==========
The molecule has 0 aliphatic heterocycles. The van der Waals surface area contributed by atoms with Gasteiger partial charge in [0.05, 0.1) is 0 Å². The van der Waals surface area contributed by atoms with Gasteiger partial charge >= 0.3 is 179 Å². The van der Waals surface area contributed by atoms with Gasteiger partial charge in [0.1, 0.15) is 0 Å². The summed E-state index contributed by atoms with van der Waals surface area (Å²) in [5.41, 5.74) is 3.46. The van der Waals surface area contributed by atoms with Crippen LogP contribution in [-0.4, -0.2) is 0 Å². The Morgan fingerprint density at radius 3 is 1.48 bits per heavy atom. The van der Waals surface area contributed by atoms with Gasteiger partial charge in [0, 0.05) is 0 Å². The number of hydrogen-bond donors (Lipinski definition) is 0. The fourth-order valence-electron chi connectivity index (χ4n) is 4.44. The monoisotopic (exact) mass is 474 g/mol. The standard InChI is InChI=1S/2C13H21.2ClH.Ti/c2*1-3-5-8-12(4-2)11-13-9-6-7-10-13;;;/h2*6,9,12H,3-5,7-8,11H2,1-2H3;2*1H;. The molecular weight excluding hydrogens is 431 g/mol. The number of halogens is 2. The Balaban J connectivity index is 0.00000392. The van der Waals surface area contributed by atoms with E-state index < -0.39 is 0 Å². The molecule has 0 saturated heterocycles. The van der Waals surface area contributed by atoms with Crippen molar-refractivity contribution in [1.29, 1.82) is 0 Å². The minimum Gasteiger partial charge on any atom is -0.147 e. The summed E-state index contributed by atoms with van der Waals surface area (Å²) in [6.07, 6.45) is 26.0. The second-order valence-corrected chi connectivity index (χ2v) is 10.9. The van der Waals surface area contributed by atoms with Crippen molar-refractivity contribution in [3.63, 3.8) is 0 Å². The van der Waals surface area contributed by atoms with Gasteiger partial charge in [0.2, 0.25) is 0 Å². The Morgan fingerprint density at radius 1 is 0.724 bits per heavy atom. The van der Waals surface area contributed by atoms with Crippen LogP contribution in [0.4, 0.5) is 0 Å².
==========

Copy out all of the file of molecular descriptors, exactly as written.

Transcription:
The molecule has 0 aliphatic heterocycles. The van der Waals surface area contributed by atoms with Gasteiger partial charge in [0.05, 0.1) is 0 Å². The van der Waals surface area contributed by atoms with Gasteiger partial charge >= 0.3 is 179 Å². The van der Waals surface area contributed by atoms with Gasteiger partial charge in [0.1, 0.15) is 0 Å². The summed E-state index contributed by atoms with van der Waals surface area (Å²) in [5.41, 5.74) is 3.46. The van der Waals surface area contributed by atoms with Crippen LogP contribution in [-0.4, -0.2) is 0 Å². The Morgan fingerprint density at radius 3 is 1.48 bits per heavy atom. The van der Waals surface area contributed by atoms with Gasteiger partial charge in [0, 0.05) is 0 Å². The number of hydrogen-bond donors (Lipinski definition) is 0. The fourth-order valence-electron chi connectivity index (χ4n) is 4.44. The monoisotopic (exact) mass is 474 g/mol. The standard InChI is InChI=1S/2C13H21.2ClH.Ti/c2*1-3-5-8-12(4-2)11-13-9-6-7-10-13;;;/h2*6,9,12H,3-5,7-8,11H2,1-2H3;2*1H;. The molecular weight excluding hydrogens is 431 g/mol. The number of halogens is 2. The Balaban J connectivity index is 0.00000392. The van der Waals surface area contributed by atoms with E-state index < -0.39 is 0 Å². The molecule has 0 saturated heterocycles. The van der Waals surface area contributed by atoms with Crippen molar-refractivity contribution in [1.29, 1.82) is 0 Å². The minimum Gasteiger partial charge on any atom is -0.147 e. The summed E-state index contributed by atoms with van der Waals surface area (Å²) in [6.07, 6.45) is 26.0. The second-order valence-corrected chi connectivity index (χ2v) is 10.9. The van der Waals surface area contributed by atoms with Crippen molar-refractivity contribution in [3.63, 3.8) is 0 Å². The van der Waals surface area contributed by atoms with Gasteiger partial charge in [0.2, 0.25) is 0 Å². The Morgan fingerprint density at radius 1 is 0.724 bits per heavy atom. The van der Waals surface area contributed by atoms with Crippen LogP contribution in [0.4, 0.5) is 0 Å².